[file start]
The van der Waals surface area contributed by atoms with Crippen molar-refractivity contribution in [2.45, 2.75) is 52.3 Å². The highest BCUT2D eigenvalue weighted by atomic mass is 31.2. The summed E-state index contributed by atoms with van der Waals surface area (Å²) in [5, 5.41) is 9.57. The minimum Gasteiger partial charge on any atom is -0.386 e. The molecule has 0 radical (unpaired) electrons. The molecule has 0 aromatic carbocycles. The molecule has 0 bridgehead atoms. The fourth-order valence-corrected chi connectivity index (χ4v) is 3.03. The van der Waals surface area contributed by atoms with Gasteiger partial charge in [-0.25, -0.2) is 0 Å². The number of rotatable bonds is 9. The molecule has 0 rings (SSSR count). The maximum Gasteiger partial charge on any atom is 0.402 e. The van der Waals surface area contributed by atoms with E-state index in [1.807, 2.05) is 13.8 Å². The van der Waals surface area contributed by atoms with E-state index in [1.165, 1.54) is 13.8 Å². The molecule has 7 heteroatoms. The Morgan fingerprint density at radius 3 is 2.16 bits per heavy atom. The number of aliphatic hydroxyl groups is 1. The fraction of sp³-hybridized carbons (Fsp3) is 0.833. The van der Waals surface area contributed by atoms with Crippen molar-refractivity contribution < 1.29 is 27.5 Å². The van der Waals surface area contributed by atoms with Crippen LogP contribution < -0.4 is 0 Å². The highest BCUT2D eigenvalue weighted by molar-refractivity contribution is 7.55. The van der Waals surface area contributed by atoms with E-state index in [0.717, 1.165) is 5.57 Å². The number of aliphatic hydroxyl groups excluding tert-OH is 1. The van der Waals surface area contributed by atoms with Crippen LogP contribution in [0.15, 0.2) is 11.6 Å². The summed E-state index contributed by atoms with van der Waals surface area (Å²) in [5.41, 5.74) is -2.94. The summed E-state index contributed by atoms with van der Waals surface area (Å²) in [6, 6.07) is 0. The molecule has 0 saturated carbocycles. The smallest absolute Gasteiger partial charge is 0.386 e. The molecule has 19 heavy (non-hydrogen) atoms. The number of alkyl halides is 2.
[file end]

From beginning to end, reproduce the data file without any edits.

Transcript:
The van der Waals surface area contributed by atoms with Crippen molar-refractivity contribution in [2.45, 2.75) is 52.3 Å². The highest BCUT2D eigenvalue weighted by atomic mass is 31.2. The summed E-state index contributed by atoms with van der Waals surface area (Å²) in [5, 5.41) is 9.57. The minimum Gasteiger partial charge on any atom is -0.386 e. The molecule has 0 radical (unpaired) electrons. The molecule has 0 aromatic carbocycles. The molecule has 0 bridgehead atoms. The fourth-order valence-corrected chi connectivity index (χ4v) is 3.03. The van der Waals surface area contributed by atoms with Gasteiger partial charge in [-0.25, -0.2) is 0 Å². The number of rotatable bonds is 9. The molecule has 0 rings (SSSR count). The maximum Gasteiger partial charge on any atom is 0.402 e. The van der Waals surface area contributed by atoms with E-state index in [1.807, 2.05) is 13.8 Å². The van der Waals surface area contributed by atoms with E-state index in [1.165, 1.54) is 13.8 Å². The molecule has 7 heteroatoms. The Morgan fingerprint density at radius 3 is 2.16 bits per heavy atom. The number of aliphatic hydroxyl groups is 1. The fraction of sp³-hybridized carbons (Fsp3) is 0.833. The van der Waals surface area contributed by atoms with Crippen molar-refractivity contribution < 1.29 is 27.5 Å². The van der Waals surface area contributed by atoms with Crippen LogP contribution < -0.4 is 0 Å². The highest BCUT2D eigenvalue weighted by molar-refractivity contribution is 7.55. The van der Waals surface area contributed by atoms with E-state index in [0.717, 1.165) is 5.57 Å². The number of aliphatic hydroxyl groups excluding tert-OH is 1. The van der Waals surface area contributed by atoms with Crippen LogP contribution in [0.15, 0.2) is 11.6 Å². The summed E-state index contributed by atoms with van der Waals surface area (Å²) in [5.41, 5.74) is -2.94. The summed E-state index contributed by atoms with van der Waals surface area (Å²) in [6, 6.07) is 0. The molecule has 0 saturated carbocycles. The smallest absolute Gasteiger partial charge is 0.386 e. The molecule has 19 heavy (non-hydrogen) atoms. The number of alkyl halides is 2.